As discussed above, the radiation model assumes that individuals prefer to traveling towards a farther location than a nearby location if there are more opportunities and benefits. This assumption results in the parameter-free property, but meanwhile scarifies the flexibility and adaptability of the model. In particular, the original radiation model was ill-designed for predicting short-range travels within cities and thus performs relatively poor for intra-city mobility [25, 26]. The generalized radiation model can effectively overcome this problem by imposing system-specific parameters that can be derived from fitting the model to empirical mobility networks in parallel with the classic gravity model. We observe that performances of the generalized models largely rely on mobility patterns spanning different travel distances and destination population. A higher proportion of travel population with long travel distance generally indicates a smaller scaling exponent λ for the best model. More specifically, if travel population are short-range and large-destination-population dominant, the proposed model poorly predicts the flows for large distance and small destination population. Whereas, when travel population are long-range and moderate-destination-population dominant, it better estimates the flows over the entire phase space. Insofar to our best of knowledge, our model presently offers the best prediction of mobility patterns at different scales, significantly deepening our understanding of human mobility and demonstrating the universal predictability of mobility patterns. Moreover, the richness of the family of the generalized radiation models naturally opens up new research directions, such as the identification of the needs and motivations driving human movements. For instance, as implied by the analytic results in Fig 2, the mobility networks of US and Shenzhen are, with a slightly higher level of statistical significance, competition-based and attraction-constrained. Meanwhile, from the fluctuation analysis in Fig 3, it emerges that there is a consistent portion of the travel distance and the destination population phase space where the radiation model gives plausible estimates in terms of the Sørensen-Dice coefficient. It implies the possibility of tweaking the form and the scaling exponent of the model to yield plausible predications meeting specific requirements on travel distance and destination population. This flexibility indicates that we largely improved the reliability and universality of the radiation model.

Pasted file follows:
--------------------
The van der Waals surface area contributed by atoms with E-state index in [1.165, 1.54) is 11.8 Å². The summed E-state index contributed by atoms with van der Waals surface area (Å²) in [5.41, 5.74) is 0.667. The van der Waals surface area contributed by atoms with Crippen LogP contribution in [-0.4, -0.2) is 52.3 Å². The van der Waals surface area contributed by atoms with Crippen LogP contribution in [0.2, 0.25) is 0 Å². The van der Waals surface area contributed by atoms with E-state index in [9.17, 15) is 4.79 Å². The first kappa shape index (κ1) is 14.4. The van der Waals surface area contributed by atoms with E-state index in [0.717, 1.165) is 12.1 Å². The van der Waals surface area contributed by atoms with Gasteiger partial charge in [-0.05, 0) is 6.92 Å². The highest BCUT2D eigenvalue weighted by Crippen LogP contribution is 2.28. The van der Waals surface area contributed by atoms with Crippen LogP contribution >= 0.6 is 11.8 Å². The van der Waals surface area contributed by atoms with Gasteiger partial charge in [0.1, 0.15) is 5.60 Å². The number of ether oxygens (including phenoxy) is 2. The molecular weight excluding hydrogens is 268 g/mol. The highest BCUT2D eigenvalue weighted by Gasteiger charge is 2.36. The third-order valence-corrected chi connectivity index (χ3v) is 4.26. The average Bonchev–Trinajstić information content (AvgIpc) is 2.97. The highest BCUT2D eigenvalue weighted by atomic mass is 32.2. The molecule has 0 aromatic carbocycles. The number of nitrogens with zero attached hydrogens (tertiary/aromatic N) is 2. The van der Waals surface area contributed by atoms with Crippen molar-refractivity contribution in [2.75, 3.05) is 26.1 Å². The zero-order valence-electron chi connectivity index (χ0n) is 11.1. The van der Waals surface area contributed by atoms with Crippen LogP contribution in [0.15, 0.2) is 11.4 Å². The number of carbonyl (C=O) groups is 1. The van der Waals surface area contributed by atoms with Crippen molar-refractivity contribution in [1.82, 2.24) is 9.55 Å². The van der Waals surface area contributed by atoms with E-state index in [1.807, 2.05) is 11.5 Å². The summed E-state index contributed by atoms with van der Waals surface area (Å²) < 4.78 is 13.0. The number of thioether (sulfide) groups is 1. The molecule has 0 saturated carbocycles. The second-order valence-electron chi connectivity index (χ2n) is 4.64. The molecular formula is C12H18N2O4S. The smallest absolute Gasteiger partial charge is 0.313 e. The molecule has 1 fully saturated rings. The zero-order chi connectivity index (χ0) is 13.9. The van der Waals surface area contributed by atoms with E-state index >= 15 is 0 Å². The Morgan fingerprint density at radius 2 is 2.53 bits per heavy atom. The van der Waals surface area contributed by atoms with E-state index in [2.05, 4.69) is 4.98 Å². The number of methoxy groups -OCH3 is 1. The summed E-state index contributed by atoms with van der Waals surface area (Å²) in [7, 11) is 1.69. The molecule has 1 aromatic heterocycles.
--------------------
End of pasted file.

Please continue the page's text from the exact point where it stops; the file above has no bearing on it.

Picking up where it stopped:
We have also compared the predicted travel flows by the gravity model, the original radiation model, the intervening opportunities model and our generalized model within our 6 case studies areas. In most cases, our parametrized models can yield better or equal predictive accuracy than the competitive models. Note that performances of the gravity-based model for the 6 cities were reported in [12] and they are significantly worse than those of the generalized radiation models. Although these models have different hypotheses, they share an underlying mechanism that quantifies the distance-decay effect. This suggests that we may further improve the predictive ability of human mobility models by adjusting the way of quantifying the distance [27] and the population [13] of the underlying mobility system. Another direction of improvements lies in the structure of the predicted mobility network against with the real data. We find that though the generalized radiation model performs great in terms of distance and population measures, its ability of reproducing the community structure of the mobility network is limited. The overlaps between the model and the real data are highly random along with the scaling exponent λ and span a large range in terms of the adjusted Rand index [28]. For the sake of simplicity, the analytic results on the comparison of community structures are excluded in the article. More comprehensive model validations will be conducted in the future works.

Supporting Information

S1 Table. Statistical Characteristics of the Mobility Datasets in Our Case Studies.


S2 Text. Derivation of the Generalized Radiation Model.


S3 Text. Selection of the Scaling Exponent λ.


Author Contributions

Conceived and designed the experiments: CK. Performed the experiments: CK. Analyzed the data: CK YL DG KQ. Contributed reagents/materials/analysis tools: CK. Wrote the paper: CK YL DG KQ.